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Dragging their boat ashore, fishermen in Porto Moniz will face a stiff challenge from the better equipped fishing fleets soon to arrive from the Continent. To compete, Madeirans will need to buy bigger boats and stay at sea for weeks, an unpleasant prospect for family men. “They’re worried they’ll get lonely out there,” says one young bachelor.

Yet with growth have come difficulties. Conflict and contradiction have slowed the process of integration in all parts of the EU  and the Madeira Islands are no exception. Although generous amounts of European money have done much to stoke the engine of the incipient service economy, strict EU directives are transforming agricultural production, which still employs 21 percent of the workforce. While young people have embraced these sudden and dramatic changes, an extremely cautious older generation has, for the most part, been left confused and intimidated by them. But if there is a generational rift among Madeirans, one thing that unites them is their deep and touching devotion to their island home.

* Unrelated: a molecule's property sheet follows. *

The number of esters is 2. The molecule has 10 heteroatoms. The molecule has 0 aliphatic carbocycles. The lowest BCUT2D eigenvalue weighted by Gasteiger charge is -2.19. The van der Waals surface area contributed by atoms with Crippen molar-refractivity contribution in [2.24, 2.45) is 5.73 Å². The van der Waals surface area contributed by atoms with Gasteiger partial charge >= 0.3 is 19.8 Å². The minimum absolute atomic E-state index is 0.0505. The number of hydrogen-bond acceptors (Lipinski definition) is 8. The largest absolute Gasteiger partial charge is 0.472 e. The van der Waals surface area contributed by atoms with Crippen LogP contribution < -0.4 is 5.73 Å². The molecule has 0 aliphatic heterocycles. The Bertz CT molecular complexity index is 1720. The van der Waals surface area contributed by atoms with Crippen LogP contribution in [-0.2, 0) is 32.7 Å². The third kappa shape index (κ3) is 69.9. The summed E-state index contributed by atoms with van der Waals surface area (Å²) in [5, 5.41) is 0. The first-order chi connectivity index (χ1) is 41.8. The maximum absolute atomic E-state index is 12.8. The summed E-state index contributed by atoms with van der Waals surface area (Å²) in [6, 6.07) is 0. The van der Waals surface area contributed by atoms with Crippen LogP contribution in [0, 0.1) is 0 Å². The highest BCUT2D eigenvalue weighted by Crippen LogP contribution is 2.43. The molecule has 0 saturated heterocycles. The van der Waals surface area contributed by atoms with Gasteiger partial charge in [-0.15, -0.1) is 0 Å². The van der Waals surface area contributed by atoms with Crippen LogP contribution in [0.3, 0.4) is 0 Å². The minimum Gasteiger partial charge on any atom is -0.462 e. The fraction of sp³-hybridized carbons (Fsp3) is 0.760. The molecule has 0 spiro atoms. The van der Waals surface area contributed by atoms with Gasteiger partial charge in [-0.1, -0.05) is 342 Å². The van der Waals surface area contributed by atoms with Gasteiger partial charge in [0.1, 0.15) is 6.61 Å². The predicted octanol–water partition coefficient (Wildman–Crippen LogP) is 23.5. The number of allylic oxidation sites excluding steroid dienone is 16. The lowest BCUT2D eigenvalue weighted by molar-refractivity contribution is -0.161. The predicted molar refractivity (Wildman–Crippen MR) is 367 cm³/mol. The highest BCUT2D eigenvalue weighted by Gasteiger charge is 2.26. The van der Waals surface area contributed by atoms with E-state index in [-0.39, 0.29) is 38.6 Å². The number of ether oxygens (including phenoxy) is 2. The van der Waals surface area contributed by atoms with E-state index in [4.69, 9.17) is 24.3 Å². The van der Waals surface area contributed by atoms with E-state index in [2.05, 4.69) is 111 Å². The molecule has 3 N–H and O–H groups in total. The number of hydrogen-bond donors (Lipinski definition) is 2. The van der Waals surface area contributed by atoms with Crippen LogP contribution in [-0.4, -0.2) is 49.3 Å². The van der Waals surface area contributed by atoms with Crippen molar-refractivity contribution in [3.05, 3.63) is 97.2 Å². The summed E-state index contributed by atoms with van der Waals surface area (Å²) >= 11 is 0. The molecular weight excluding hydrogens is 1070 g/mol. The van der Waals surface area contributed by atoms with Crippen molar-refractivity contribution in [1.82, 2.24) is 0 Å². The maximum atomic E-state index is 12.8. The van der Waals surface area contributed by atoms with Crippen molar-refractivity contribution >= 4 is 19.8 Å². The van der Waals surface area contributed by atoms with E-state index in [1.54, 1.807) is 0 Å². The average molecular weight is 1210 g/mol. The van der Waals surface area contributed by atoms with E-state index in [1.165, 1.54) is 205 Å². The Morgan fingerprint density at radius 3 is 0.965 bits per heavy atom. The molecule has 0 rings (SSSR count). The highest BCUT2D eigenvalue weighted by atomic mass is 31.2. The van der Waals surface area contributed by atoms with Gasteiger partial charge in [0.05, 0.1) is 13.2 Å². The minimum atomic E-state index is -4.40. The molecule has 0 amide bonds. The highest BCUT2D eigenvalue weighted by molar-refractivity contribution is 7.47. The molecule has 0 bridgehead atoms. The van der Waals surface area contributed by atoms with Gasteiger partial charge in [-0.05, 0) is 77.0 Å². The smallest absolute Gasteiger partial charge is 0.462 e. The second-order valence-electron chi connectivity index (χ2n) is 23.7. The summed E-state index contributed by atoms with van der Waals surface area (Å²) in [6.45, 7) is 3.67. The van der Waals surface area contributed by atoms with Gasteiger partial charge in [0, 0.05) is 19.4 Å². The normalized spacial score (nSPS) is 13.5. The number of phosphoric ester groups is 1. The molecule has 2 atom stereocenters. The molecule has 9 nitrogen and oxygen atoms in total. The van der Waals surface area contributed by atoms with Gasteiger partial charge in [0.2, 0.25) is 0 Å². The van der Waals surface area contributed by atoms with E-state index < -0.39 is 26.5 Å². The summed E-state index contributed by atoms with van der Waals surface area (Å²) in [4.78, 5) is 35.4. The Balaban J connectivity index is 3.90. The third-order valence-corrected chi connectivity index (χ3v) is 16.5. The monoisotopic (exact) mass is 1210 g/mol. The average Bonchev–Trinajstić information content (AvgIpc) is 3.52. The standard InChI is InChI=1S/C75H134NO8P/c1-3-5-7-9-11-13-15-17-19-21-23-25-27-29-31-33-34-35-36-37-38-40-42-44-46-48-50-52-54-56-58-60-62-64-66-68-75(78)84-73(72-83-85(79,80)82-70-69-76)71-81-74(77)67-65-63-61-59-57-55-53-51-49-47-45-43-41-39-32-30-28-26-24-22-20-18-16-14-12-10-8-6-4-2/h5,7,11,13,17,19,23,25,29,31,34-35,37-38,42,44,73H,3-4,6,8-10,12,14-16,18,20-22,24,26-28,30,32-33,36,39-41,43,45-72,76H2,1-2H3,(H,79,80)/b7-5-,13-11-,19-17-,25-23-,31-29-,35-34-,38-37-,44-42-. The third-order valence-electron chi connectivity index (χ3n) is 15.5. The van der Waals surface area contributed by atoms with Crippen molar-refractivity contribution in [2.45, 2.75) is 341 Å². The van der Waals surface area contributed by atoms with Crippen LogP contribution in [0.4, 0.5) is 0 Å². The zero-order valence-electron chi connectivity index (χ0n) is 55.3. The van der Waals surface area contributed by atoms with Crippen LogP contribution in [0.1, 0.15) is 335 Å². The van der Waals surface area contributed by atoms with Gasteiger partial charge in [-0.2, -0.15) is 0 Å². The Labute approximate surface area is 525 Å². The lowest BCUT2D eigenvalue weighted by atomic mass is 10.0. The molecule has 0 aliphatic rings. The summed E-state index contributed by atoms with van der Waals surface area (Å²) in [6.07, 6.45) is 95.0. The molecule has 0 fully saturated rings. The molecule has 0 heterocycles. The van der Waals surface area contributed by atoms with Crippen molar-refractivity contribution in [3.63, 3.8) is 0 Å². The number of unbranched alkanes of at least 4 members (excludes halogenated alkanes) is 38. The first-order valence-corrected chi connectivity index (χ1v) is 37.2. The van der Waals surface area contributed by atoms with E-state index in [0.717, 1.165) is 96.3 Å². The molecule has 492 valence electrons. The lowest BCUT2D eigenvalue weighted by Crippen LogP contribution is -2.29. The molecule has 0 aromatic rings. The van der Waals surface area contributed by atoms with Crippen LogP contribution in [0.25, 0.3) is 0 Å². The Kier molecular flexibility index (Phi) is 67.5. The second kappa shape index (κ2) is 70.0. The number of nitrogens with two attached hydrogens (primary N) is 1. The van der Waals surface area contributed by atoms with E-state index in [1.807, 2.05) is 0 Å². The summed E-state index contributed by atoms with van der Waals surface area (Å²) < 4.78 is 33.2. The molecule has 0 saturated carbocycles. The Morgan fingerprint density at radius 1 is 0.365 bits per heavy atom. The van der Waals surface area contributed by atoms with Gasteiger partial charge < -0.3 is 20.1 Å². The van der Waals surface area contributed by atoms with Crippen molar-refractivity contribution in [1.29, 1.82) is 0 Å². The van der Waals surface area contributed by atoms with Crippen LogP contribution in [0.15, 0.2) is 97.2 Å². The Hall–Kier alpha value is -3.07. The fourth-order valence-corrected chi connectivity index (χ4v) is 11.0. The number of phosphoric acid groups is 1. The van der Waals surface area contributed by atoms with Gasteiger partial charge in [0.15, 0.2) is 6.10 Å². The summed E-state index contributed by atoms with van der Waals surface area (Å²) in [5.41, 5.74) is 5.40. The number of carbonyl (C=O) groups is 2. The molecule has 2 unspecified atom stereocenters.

Standing on a hillside in the arid and empty interior of Porto Santo, Maria Emilia Menezes lovingly groomed a calf with a stone. A smiling woman in a straw hat the color of the wheat fields before us, she told me, “Porto Santo is the painting God made.”

Twenty-five miles away, on Madeira itself, I felt no less close to the divine. Soon after arriving on the island, I set out on a drive along the rugged north coast. The experience, meant to be an exploratory jaunt, turned out to be a motor tour through the morning of creation. In con-trast to the spare, dry beauty of Porto Santo, Madeira blooms like a garden. Iridescent waterfalls crash over the treacherously narrow road. Dreamlike flowers glimmer through a mist of rainbows. Exotic fruits dangle from primeval tree limbs.

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